We know that exercise is important, but this new study confirms exactly how it can benefit dieting horses.
Is your horse overweight? A new study conducted by a research team at the University of Melbourne confirms that dieting is more beneficial when combined with regular low-intensity exercise. While this approach to combating health concerns such as obesity and diabetes is considered general knowledge, it wasn’t fully understood. For instance, many horse caregivers assume that exercise increases weight loss, but this isn’t necessarily the case. It does, however, offer other important benefits.
“Reducing calorie intake and feeding a diet low in starch and sugar should be the priority for overweight horses and ponies,” says researcher Clare Barfoot. “However, these results suggest that exercise may offer additional health benefits for obese horses and ponies, and/or those with EMS, that cannot be achieved by cutting calories and weight loss alone.”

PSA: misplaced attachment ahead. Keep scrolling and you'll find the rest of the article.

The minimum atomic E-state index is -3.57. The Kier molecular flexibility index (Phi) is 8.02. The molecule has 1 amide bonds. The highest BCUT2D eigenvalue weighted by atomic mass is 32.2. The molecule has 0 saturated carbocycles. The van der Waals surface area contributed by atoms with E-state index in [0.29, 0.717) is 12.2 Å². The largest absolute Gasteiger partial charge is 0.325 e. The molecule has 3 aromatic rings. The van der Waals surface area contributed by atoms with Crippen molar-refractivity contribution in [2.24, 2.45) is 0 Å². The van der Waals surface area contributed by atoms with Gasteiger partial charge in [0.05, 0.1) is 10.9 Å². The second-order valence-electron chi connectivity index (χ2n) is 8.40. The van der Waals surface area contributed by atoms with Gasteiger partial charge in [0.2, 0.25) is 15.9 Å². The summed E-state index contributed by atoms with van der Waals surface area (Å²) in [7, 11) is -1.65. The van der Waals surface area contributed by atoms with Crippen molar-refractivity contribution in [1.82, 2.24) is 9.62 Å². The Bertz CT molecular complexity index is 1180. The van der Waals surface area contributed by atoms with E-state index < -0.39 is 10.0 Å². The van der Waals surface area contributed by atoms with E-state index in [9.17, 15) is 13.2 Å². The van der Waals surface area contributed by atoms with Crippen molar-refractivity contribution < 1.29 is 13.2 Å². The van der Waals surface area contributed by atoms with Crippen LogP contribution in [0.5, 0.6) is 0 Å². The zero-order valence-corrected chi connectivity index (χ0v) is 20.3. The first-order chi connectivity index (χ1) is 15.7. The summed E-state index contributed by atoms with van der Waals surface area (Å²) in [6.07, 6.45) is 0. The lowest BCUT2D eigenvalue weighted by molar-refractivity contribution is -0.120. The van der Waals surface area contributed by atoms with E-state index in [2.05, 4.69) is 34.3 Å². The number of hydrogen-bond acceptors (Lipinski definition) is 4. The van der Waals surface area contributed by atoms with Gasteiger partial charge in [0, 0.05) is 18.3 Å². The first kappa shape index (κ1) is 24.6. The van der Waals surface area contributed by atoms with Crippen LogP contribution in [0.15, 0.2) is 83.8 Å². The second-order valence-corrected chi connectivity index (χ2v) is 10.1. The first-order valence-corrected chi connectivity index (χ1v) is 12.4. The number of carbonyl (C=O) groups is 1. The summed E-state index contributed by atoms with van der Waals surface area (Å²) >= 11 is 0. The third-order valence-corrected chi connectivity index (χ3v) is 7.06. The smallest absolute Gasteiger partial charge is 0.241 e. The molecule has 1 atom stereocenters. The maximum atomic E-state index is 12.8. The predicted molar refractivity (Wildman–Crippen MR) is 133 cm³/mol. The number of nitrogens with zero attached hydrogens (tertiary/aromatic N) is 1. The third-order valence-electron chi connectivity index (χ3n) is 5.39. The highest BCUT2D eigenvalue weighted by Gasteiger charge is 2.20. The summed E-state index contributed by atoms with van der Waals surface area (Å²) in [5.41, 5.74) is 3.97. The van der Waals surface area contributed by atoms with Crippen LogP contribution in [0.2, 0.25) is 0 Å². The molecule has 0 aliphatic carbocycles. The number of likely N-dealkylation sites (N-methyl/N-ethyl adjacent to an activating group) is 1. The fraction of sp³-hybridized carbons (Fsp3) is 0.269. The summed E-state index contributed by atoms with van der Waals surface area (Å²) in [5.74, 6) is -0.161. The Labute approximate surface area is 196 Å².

Two groups of 12 horses were fed a diet of restricted hay at 1.25% body weight on a dry matter basis (no grazing); a small amount of alfalfa chaff and soya bean meal; and a vitamin and mineral supplement. One of the groups was also put on a 12-week exercise program that entailed 15 minutes of brisk trotting (with a five-minute walk before and after), five days per week. Both groups showed a decrease in body condition score, body weight and total body fat mass. Post-weight loss, the basal insulin and leptin concentrations in all 24 horses dropped. Only the 12 horses on the exercise program, however, showed signs of improved insulin sensitivity, putting them at lower risk of developing laminitis. They also had lower levels of serum amyloid A, a protein association with inflammation.